In Ruby you can do this:
puts = 1 puts(puts)
What will it output? Let’s follow simple evaluation rules:
Line 1 assigns
1 to the variable
puts is already defined, is is now shadowed in this scope.
Line 2 reads
puts from the environment yielding
1, and tries to call it as a method. You would expect ruby to complain that 1 is not a method.
But what really happens?
It runs fine and it works.
puts used as a variable will look up the variable and find
1. When it is used as a method it will look up the method and ignore the variable.
There are probably reasons for this, a logical reasoning that is a consequence of the evaluation rules for Ruby. Overall, I don’t care.
When reading the line
puts(puts) I have to do syntactic analysis to find the word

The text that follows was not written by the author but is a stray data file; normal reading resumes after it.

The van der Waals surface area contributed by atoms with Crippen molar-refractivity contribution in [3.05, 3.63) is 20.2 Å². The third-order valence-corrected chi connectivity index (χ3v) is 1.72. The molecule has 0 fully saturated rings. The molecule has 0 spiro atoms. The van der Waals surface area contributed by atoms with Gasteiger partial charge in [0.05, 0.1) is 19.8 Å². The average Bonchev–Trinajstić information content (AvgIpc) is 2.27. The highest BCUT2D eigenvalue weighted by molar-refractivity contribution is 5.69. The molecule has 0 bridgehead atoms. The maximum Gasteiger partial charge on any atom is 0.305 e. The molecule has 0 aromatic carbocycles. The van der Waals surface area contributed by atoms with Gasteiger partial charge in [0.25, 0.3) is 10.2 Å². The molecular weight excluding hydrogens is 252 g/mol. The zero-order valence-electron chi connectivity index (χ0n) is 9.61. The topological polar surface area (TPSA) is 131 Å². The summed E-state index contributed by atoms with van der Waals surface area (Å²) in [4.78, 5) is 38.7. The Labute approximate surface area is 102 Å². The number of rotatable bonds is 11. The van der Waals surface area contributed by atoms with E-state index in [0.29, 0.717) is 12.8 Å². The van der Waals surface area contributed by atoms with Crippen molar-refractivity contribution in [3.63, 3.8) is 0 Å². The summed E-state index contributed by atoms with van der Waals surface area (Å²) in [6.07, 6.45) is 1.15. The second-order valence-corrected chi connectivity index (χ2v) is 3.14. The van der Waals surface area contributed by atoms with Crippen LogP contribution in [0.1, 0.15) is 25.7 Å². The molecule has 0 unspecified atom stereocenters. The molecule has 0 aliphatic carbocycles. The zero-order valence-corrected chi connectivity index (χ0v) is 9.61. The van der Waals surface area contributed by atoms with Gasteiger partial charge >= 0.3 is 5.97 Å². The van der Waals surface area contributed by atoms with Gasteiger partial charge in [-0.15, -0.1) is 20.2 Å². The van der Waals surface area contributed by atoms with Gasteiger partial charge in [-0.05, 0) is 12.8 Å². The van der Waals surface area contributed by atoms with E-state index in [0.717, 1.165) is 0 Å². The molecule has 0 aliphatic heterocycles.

puts two times. Then I have to do semantic analysis to find out that the first
puts is a method and the second is a variable. Then I have to follow the lookup rules for these two different concepts up the chain of environments. It’s even funnier if you write it like this:
I am not a compiler. I’ll say again what is one of the worst things you can force the readers of your code to do: Mental Mapping. I don’t want to compile code and jump through several hoops in my head while trying to understand business logic.
Of course you should never be doing anything even close to this. You should be avoiding shadowing in general (except for very simple cases), you should not be exploiting any potentially obscure features of the language. Trying to go as far away from complications as you can.
And this is a silly example, right? You would never find code like this in production.
def clear_some_cache(id, clear_other_cache = false) do_something clear_other_cache(id) if clear_other_cache end def clear_other_cache(id) do_the_other_thing end
Ignoring the other major problems with this code for now, this is from production code. This code was written with shadowing and exploiting this semantics on purpose, not by accident.